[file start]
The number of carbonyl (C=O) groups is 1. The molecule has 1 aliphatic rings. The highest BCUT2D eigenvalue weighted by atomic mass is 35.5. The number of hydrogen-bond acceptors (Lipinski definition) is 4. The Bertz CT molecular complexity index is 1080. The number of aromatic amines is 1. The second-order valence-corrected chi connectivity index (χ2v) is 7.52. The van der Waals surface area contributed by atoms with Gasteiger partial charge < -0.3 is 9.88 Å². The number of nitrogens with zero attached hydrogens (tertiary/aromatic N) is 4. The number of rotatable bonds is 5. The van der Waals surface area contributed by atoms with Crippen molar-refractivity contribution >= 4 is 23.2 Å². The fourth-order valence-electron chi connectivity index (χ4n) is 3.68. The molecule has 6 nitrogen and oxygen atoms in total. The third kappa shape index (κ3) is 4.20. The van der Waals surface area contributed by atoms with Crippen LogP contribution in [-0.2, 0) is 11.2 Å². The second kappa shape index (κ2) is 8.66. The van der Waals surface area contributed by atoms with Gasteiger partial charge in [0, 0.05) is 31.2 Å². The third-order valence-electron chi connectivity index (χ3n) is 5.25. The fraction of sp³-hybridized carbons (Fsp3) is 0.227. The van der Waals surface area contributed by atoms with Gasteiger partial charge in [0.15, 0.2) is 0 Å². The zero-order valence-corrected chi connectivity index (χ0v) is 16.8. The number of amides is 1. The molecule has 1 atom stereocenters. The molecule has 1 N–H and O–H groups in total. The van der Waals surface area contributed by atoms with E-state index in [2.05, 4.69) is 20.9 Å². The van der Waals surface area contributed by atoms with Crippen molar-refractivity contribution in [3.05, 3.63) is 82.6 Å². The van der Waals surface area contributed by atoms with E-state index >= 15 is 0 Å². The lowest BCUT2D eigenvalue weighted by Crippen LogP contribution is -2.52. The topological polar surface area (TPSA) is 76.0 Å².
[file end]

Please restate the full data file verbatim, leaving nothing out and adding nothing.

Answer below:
The number of carbonyl (C=O) groups is 1. The molecule has 1 aliphatic rings. The highest BCUT2D eigenvalue weighted by atomic mass is 35.5. The number of hydrogen-bond acceptors (Lipinski definition) is 4. The Bertz CT molecular complexity index is 1080. The number of aromatic amines is 1. The second-order valence-corrected chi connectivity index (χ2v) is 7.52. The van der Waals surface area contributed by atoms with Gasteiger partial charge < -0.3 is 9.88 Å². The number of nitrogens with zero attached hydrogens (tertiary/aromatic N) is 4. The number of rotatable bonds is 5. The van der Waals surface area contributed by atoms with Crippen molar-refractivity contribution >= 4 is 23.2 Å². The fourth-order valence-electron chi connectivity index (χ4n) is 3.68. The molecule has 6 nitrogen and oxygen atoms in total. The third kappa shape index (κ3) is 4.20. The van der Waals surface area contributed by atoms with Crippen LogP contribution in [-0.2, 0) is 11.2 Å². The second kappa shape index (κ2) is 8.66. The van der Waals surface area contributed by atoms with Gasteiger partial charge in [0, 0.05) is 31.2 Å². The third-order valence-electron chi connectivity index (χ3n) is 5.25. The fraction of sp³-hybridized carbons (Fsp3) is 0.227. The van der Waals surface area contributed by atoms with Gasteiger partial charge in [0.15, 0.2) is 0 Å². The zero-order valence-corrected chi connectivity index (χ0v) is 16.8. The number of amides is 1. The molecule has 1 atom stereocenters. The molecule has 1 N–H and O–H groups in total. The van der Waals surface area contributed by atoms with E-state index in [2.05, 4.69) is 20.9 Å². The van der Waals surface area contributed by atoms with Crippen molar-refractivity contribution in [3.05, 3.63) is 82.6 Å². The van der Waals surface area contributed by atoms with E-state index >= 15 is 0 Å². The lowest BCUT2D eigenvalue weighted by Crippen LogP contribution is -2.52. The topological polar surface area (TPSA) is 76.0 Å².